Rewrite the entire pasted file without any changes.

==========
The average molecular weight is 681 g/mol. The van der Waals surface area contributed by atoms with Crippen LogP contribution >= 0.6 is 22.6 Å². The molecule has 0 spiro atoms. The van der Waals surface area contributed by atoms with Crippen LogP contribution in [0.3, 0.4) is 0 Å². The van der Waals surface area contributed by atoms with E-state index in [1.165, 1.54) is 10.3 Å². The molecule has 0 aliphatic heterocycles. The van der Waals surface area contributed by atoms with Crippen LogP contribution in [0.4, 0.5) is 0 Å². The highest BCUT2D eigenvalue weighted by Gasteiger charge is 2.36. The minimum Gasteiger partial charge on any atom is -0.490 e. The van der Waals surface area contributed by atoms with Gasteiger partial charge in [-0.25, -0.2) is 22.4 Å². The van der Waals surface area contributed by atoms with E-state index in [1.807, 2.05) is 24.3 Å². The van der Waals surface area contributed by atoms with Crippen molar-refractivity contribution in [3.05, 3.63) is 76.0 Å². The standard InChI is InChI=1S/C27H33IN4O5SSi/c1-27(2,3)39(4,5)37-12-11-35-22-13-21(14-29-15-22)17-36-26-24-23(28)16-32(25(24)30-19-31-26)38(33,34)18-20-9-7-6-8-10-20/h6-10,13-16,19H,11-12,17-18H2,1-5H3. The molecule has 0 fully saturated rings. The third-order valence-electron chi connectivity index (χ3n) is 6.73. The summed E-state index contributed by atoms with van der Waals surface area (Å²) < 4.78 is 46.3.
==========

The average molecular weight is 681 g/mol. The van der Waals surface area contributed by atoms with Crippen LogP contribution >= 0.6 is 22.6 Å². The molecule has 0 spiro atoms. The van der Waals surface area contributed by atoms with Crippen LogP contribution in [0.3, 0.4) is 0 Å². The van der Waals surface area contributed by atoms with E-state index in [1.165, 1.54) is 10.3 Å². The molecule has 0 aliphatic heterocycles. The van der Waals surface area contributed by atoms with Crippen LogP contribution in [0.4, 0.5) is 0 Å². The highest BCUT2D eigenvalue weighted by Gasteiger charge is 2.36. The minimum Gasteiger partial charge on any atom is -0.490 e. The van der Waals surface area contributed by atoms with Gasteiger partial charge in [-0.25, -0.2) is 22.4 Å². The van der Waals surface area contributed by atoms with E-state index in [1.807, 2.05) is 24.3 Å². The van der Waals surface area contributed by atoms with Crippen molar-refractivity contribution in [3.05, 3.63) is 76.0 Å². The standard InChI is InChI=1S/C27H33IN4O5SSi/c1-27(2,3)39(4,5)37-12-11-35-22-13-21(14-29-15-22)17-36-26-24-23(28)16-32(25(24)30-19-31-26)38(33,34)18-20-9-7-6-8-10-20/h6-10,13-16,19H,11-12,17-18H2,1-5H3. The molecule has 0 fully saturated rings. The third-order valence-electron chi connectivity index (χ3n) is 6.73. The summed E-state index contributed by atoms with van der Waals surface area (Å²) < 4.78 is 46.3.